Most of the major players in the German SPD are featured in the film including Karl Liebknecht, Karl Kautsky, his wife Luise Kautsky (who Rosa maintained an affectionate friendship with despite her break with Karl over his support for war credits), Clara Zetkin and her son Kostja Zetkin (with whom Rosa had a passionate affair), and August Bebel. In two clever moments Von Trotta articulates the place of women in the male-dominated socialist movement and the different roles feminist and socialist Clara Zetkin and Rosa decided to carve out for themselves. In one dinner table scene Bebel encourages Rosa to focus more on women’s issues to which Clara quips, “and leave the big issues in politics to men right?” and Rosa adds with her cutting humour, both ruthless and witty on one go, “ If they were up to it I wouldn’t object!” In another scene a tracking shot glides through a meeting hall after the speeches are over and the comrades stand around talking. First, we move past Clara surrounded by a group of women talking to them quietly and then on to Rosa surrounded by a group of men whom she is fiercely instilling revolutionary fervour in like no one else in the room.

It is Clara and Rosa who stand arm in arm and watch soldiers leave for the front, after the majority of the men in the SPD have betrayed their anti-war position and succumbed to nationalistic war-lust. It’s a tragic moment, not least because Clara and Rosa both confess they have considered suicide as a result.

It is of course one of the great unnecessary tragedies of human history that the First World War was able to go ahead. Knowing what we do about the carnage and horror in the mud and blood of the trenches but also the twisted off-spring the conflagration would spawn, manifesting itself in many places and in many movements, not least those that would brutally murder Rosa herself. That Rosa stood so firmly against it is just one of her greatest gifts to modern socialists.

The final chapter of the film recounts the pivotal moment, upon the end of the war and the release of Rosa from prison when she broke with the SPD and set up with other anti-war comrades, Karl Liebknecht, Clara Zetkin the Spartakusbund (The Spartacus League). They agitate for socialism and play a central role in the attempted German revolution of 1918. Here again, Rosa’s prescience is in evidence and she warns that the masses aren’t yet fully committed. Her friend and collaborator Liebknecht disagrees but of course it’s Rosa who’s once again proved right. The revolution is defeated and both Rosa and Karl are murdered. The Spartakusbund would soon morph into the fledgling German Communist Party, but after the war and failed revolution their numbers were so decimated they were unable to halt the tide of fascism in the coming years. It’s also certain that without the leadership of Rosa Luxemburg the movement was stripped of one it’s most powerful forces.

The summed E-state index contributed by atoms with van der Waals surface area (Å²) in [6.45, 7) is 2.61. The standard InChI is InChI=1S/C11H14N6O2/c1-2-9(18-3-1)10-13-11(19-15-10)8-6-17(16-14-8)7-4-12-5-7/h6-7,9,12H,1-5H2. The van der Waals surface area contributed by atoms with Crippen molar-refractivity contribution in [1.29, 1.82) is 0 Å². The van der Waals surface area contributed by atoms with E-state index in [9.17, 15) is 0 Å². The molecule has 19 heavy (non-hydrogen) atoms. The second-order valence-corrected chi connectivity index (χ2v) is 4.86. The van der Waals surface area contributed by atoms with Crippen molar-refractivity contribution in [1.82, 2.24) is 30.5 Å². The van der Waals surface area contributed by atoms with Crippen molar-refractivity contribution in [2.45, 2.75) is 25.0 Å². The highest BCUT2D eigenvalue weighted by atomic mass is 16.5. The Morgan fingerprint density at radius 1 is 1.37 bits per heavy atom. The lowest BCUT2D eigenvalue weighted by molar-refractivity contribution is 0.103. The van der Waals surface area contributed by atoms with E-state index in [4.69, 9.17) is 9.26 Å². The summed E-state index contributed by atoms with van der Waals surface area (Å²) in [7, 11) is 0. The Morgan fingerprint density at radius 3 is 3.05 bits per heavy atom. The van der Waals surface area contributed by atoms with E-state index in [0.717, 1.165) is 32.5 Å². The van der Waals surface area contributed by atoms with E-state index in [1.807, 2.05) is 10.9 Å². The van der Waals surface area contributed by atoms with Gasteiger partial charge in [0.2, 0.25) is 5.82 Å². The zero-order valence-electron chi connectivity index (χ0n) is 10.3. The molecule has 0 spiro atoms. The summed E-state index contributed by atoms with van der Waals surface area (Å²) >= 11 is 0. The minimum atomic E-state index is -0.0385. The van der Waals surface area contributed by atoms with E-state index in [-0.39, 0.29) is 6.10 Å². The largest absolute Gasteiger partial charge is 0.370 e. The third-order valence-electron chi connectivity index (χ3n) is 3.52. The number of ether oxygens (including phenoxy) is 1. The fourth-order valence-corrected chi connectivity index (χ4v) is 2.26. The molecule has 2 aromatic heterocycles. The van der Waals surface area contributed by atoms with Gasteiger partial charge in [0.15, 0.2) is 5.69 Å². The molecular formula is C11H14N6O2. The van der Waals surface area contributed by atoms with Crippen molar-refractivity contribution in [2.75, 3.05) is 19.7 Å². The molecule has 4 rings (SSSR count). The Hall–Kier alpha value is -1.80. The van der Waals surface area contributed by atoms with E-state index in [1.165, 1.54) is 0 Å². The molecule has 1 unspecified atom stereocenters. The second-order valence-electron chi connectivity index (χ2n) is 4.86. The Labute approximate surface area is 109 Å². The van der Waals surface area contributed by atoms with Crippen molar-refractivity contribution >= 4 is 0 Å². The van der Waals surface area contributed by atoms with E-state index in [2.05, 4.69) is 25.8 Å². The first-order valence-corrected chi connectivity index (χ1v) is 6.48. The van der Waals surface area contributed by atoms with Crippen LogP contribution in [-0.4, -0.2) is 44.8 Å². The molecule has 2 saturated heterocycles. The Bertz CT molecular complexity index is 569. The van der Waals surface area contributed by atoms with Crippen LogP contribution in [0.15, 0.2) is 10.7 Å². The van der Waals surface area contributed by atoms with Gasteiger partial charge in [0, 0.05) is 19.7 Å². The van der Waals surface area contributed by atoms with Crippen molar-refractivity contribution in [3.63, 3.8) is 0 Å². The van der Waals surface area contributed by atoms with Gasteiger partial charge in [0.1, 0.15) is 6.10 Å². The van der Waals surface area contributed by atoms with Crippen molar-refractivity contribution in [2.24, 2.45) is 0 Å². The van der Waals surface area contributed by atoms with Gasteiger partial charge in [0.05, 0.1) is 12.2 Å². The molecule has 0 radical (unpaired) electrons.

At the centre of this brilliant portrayal of a complete human is the powerful performance of actress Barbara Sukowa who won the best actress award at Cannes for the role. She says that in preparing for the part she, ‘in a sense fell in love with her’ – that she was so moved by her ideas that a ‘serenity’ came over during the filming which she cannot quite explain. It speaks to the great compassion Rosa had at the core of her thinking and the great courage with which she endured years of prison life. Sukowa says’

I wanted that Rosa Luxemburg was rehabilitated, because she was demonized by us in West Germany, they said, “hysterical materialism” and people thought she was a blood thirsty communist. But in her letters you see that she was a very poetic, tender soul. She was a woman who wanted it all.

Rosa Luxemburg was indeed a woman who wanted it all; she wanted peace, love, and revolution and was willing to pay the ultimate price for it. Studio Canal and Vintage World Cinema’s excellent 4k restoration from the original film print is very welcome and it’s release timely not only because of the anniversary of Rosa’s death but because her work as thinker, writer, theoretician is in fact timeless. When she spoke of herself as a unity with the revolution, she gave us a phrase that will continue to inspire socialists for another 100 years.

I was, I am, I shall be.